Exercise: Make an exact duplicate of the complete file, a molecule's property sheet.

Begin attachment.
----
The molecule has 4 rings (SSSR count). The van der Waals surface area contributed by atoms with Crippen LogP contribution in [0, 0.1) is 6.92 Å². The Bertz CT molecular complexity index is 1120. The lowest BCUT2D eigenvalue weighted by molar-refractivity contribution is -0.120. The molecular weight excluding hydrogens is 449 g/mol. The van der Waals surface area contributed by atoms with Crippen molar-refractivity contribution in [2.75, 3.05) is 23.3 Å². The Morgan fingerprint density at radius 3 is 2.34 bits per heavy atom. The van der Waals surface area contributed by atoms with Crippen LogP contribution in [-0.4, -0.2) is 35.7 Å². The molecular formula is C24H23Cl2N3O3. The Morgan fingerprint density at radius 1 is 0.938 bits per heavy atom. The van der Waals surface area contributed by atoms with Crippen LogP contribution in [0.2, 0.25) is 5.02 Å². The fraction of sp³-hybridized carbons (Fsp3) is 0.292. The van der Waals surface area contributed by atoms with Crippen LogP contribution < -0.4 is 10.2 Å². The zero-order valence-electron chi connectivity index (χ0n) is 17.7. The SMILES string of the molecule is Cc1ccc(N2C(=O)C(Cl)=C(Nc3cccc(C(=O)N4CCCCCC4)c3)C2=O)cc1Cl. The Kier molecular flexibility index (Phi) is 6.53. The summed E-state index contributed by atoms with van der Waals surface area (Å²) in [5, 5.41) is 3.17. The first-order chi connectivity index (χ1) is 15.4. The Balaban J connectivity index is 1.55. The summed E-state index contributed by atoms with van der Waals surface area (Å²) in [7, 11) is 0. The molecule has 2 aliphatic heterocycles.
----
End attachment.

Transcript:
The molecule has 4 rings (SSSR count). The van der Waals surface area contributed by atoms with Crippen LogP contribution in [0, 0.1) is 6.92 Å². The Bertz CT molecular complexity index is 1120. The lowest BCUT2D eigenvalue weighted by molar-refractivity contribution is -0.120. The molecular weight excluding hydrogens is 449 g/mol. The van der Waals surface area contributed by atoms with Crippen molar-refractivity contribution in [2.75, 3.05) is 23.3 Å². The Morgan fingerprint density at radius 3 is 2.34 bits per heavy atom. The van der Waals surface area contributed by atoms with Crippen LogP contribution in [-0.4, -0.2) is 35.7 Å². The molecular formula is C24H23Cl2N3O3. The Morgan fingerprint density at radius 1 is 0.938 bits per heavy atom. The van der Waals surface area contributed by atoms with Crippen LogP contribution in [0.2, 0.25) is 5.02 Å². The fraction of sp³-hybridized carbons (Fsp3) is 0.292. The van der Waals surface area contributed by atoms with Crippen LogP contribution < -0.4 is 10.2 Å². The zero-order valence-electron chi connectivity index (χ0n) is 17.7. The SMILES string of the molecule is Cc1ccc(N2C(=O)C(Cl)=C(Nc3cccc(C(=O)N4CCCCCC4)c3)C2=O)cc1Cl. The Kier molecular flexibility index (Phi) is 6.53. The summed E-state index contributed by atoms with van der Waals surface area (Å²) in [5, 5.41) is 3.17. The first-order chi connectivity index (χ1) is 15.4. The Balaban J connectivity index is 1.55. The summed E-state index contributed by atoms with van der Waals surface area (Å²) in [7, 11) is 0. The molecule has 2 aliphatic heterocycles.